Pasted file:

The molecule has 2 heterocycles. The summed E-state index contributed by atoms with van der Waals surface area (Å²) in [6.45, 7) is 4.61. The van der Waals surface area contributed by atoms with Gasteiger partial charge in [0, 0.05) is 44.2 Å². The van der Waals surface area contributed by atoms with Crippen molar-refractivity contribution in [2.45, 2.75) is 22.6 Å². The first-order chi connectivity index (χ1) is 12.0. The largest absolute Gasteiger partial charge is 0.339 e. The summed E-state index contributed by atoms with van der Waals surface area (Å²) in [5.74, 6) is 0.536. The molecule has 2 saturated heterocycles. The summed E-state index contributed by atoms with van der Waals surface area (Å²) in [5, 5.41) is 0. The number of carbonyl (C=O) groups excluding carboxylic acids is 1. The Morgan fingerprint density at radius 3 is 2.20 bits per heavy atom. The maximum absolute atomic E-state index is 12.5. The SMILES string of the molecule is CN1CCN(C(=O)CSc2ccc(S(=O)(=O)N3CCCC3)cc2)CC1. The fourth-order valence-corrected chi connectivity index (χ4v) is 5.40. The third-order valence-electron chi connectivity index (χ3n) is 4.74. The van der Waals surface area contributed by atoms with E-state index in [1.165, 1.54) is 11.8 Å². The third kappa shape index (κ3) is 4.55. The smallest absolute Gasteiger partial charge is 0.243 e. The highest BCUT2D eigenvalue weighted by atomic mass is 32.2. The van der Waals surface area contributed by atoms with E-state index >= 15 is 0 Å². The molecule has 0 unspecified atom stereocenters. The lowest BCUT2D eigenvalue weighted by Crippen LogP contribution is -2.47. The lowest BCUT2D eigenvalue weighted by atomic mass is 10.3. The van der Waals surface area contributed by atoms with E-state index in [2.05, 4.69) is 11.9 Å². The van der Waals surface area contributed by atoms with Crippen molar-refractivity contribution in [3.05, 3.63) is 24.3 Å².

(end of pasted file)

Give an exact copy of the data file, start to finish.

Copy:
The molecule has 2 heterocycles. The summed E-state index contributed by atoms with van der Waals surface area (Å²) in [6.45, 7) is 4.61. The van der Waals surface area contributed by atoms with Gasteiger partial charge in [0, 0.05) is 44.2 Å². The van der Waals surface area contributed by atoms with Crippen molar-refractivity contribution in [2.45, 2.75) is 22.6 Å². The first-order chi connectivity index (χ1) is 12.0. The largest absolute Gasteiger partial charge is 0.339 e. The summed E-state index contributed by atoms with van der Waals surface area (Å²) in [5.74, 6) is 0.536. The molecule has 2 saturated heterocycles. The summed E-state index contributed by atoms with van der Waals surface area (Å²) in [5, 5.41) is 0. The number of carbonyl (C=O) groups excluding carboxylic acids is 1. The Morgan fingerprint density at radius 3 is 2.20 bits per heavy atom. The maximum absolute atomic E-state index is 12.5. The SMILES string of the molecule is CN1CCN(C(=O)CSc2ccc(S(=O)(=O)N3CCCC3)cc2)CC1. The fourth-order valence-corrected chi connectivity index (χ4v) is 5.40. The third-order valence-electron chi connectivity index (χ3n) is 4.74. The van der Waals surface area contributed by atoms with E-state index in [1.165, 1.54) is 11.8 Å². The third kappa shape index (κ3) is 4.55. The smallest absolute Gasteiger partial charge is 0.243 e. The highest BCUT2D eigenvalue weighted by atomic mass is 32.2. The van der Waals surface area contributed by atoms with E-state index >= 15 is 0 Å². The molecule has 0 unspecified atom stereocenters. The lowest BCUT2D eigenvalue weighted by Crippen LogP contribution is -2.47. The lowest BCUT2D eigenvalue weighted by atomic mass is 10.3. The van der Waals surface area contributed by atoms with E-state index in [2.05, 4.69) is 11.9 Å². The van der Waals surface area contributed by atoms with Crippen molar-refractivity contribution in [3.05, 3.63) is 24.3 Å².